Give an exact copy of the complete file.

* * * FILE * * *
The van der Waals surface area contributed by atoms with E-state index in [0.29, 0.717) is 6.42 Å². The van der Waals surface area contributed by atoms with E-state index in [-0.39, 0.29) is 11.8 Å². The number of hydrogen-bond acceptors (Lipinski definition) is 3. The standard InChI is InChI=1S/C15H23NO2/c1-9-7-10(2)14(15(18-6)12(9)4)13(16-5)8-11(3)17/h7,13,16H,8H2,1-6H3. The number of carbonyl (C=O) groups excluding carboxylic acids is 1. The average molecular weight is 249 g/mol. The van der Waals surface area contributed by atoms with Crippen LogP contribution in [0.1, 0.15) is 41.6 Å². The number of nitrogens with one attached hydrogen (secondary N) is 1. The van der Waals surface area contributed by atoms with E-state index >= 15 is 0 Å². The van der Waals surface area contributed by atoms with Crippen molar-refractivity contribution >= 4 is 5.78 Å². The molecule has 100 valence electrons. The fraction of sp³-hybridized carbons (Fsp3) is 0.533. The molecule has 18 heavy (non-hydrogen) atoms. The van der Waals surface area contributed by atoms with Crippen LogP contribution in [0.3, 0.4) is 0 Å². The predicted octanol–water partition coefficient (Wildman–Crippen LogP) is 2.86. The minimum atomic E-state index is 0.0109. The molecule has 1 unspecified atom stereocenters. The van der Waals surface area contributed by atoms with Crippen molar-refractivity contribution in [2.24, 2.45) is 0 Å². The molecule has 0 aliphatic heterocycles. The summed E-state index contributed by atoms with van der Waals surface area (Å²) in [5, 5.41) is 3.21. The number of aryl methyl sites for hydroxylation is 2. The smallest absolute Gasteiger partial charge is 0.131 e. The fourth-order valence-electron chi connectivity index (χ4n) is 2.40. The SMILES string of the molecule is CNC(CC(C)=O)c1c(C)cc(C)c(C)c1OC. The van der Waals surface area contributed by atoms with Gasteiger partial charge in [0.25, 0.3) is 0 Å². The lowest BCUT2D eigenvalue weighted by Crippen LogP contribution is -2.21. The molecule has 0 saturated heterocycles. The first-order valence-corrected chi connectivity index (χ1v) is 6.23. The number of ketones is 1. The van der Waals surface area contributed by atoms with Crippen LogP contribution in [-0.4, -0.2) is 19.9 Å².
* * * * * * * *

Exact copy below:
The van der Waals surface area contributed by atoms with E-state index in [0.29, 0.717) is 6.42 Å². The van der Waals surface area contributed by atoms with E-state index in [-0.39, 0.29) is 11.8 Å². The number of hydrogen-bond acceptors (Lipinski definition) is 3. The standard InChI is InChI=1S/C15H23NO2/c1-9-7-10(2)14(15(18-6)12(9)4)13(16-5)8-11(3)17/h7,13,16H,8H2,1-6H3. The number of carbonyl (C=O) groups excluding carboxylic acids is 1. The average molecular weight is 249 g/mol. The van der Waals surface area contributed by atoms with Crippen LogP contribution in [0.1, 0.15) is 41.6 Å². The number of nitrogens with one attached hydrogen (secondary N) is 1. The van der Waals surface area contributed by atoms with E-state index >= 15 is 0 Å². The van der Waals surface area contributed by atoms with Crippen molar-refractivity contribution >= 4 is 5.78 Å². The molecule has 100 valence electrons. The fraction of sp³-hybridized carbons (Fsp3) is 0.533. The molecule has 18 heavy (non-hydrogen) atoms. The van der Waals surface area contributed by atoms with Crippen LogP contribution in [0.3, 0.4) is 0 Å². The predicted octanol–water partition coefficient (Wildman–Crippen LogP) is 2.86. The minimum atomic E-state index is 0.0109. The molecule has 1 unspecified atom stereocenters. The van der Waals surface area contributed by atoms with Crippen molar-refractivity contribution in [2.24, 2.45) is 0 Å². The molecule has 0 aliphatic heterocycles. The summed E-state index contributed by atoms with van der Waals surface area (Å²) in [5, 5.41) is 3.21. The number of aryl methyl sites for hydroxylation is 2. The smallest absolute Gasteiger partial charge is 0.131 e. The fourth-order valence-electron chi connectivity index (χ4n) is 2.40. The SMILES string of the molecule is CNC(CC(C)=O)c1c(C)cc(C)c(C)c1OC. The van der Waals surface area contributed by atoms with Gasteiger partial charge in [0.25, 0.3) is 0 Å². The lowest BCUT2D eigenvalue weighted by Crippen LogP contribution is -2.21. The molecule has 0 saturated heterocycles. The first-order valence-corrected chi connectivity index (χ1v) is 6.23. The number of ketones is 1. The van der Waals surface area contributed by atoms with Crippen LogP contribution in [-0.4, -0.2) is 19.9 Å².